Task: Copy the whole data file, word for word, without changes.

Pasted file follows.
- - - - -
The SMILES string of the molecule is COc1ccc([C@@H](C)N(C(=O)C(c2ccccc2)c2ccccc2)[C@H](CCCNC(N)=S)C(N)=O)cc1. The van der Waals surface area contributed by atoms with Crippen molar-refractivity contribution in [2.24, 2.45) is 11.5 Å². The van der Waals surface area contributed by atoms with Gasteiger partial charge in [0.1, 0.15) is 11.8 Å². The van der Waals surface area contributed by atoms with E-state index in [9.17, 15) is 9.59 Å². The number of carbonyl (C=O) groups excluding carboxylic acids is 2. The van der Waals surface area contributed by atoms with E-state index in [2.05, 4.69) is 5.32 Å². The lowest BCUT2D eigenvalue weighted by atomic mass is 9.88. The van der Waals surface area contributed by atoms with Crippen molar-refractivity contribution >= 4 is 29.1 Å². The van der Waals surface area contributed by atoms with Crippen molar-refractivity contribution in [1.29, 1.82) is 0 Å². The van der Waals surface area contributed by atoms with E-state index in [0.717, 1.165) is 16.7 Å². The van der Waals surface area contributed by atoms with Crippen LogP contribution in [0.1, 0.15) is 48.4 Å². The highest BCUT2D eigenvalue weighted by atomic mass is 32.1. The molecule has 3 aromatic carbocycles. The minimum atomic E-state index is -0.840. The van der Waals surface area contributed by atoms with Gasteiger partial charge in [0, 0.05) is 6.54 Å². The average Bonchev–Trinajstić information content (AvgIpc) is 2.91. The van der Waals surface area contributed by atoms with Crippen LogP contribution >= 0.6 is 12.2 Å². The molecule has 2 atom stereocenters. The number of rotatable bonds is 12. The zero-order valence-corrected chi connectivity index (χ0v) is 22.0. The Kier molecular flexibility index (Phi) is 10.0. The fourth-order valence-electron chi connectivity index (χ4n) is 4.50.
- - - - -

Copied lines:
The SMILES string of the molecule is COc1ccc([C@@H](C)N(C(=O)C(c2ccccc2)c2ccccc2)[C@H](CCCNC(N)=S)C(N)=O)cc1. The van der Waals surface area contributed by atoms with Crippen molar-refractivity contribution in [2.24, 2.45) is 11.5 Å². The van der Waals surface area contributed by atoms with Gasteiger partial charge in [0.1, 0.15) is 11.8 Å². The van der Waals surface area contributed by atoms with E-state index in [9.17, 15) is 9.59 Å². The number of carbonyl (C=O) groups excluding carboxylic acids is 2. The van der Waals surface area contributed by atoms with E-state index in [2.05, 4.69) is 5.32 Å². The lowest BCUT2D eigenvalue weighted by atomic mass is 9.88. The van der Waals surface area contributed by atoms with Crippen molar-refractivity contribution >= 4 is 29.1 Å². The van der Waals surface area contributed by atoms with Crippen molar-refractivity contribution in [1.29, 1.82) is 0 Å². The van der Waals surface area contributed by atoms with E-state index in [0.717, 1.165) is 16.7 Å². The van der Waals surface area contributed by atoms with Crippen LogP contribution in [0.1, 0.15) is 48.4 Å². The highest BCUT2D eigenvalue weighted by atomic mass is 32.1. The molecule has 3 aromatic carbocycles. The minimum atomic E-state index is -0.840. The van der Waals surface area contributed by atoms with Gasteiger partial charge in [0, 0.05) is 6.54 Å². The average Bonchev–Trinajstić information content (AvgIpc) is 2.91. The van der Waals surface area contributed by atoms with Crippen LogP contribution >= 0.6 is 12.2 Å². The molecule has 2 atom stereocenters. The number of rotatable bonds is 12. The zero-order valence-corrected chi connectivity index (χ0v) is 22.0. The Kier molecular flexibility index (Phi) is 10.0. The fourth-order valence-electron chi connectivity index (χ4n) is 4.50.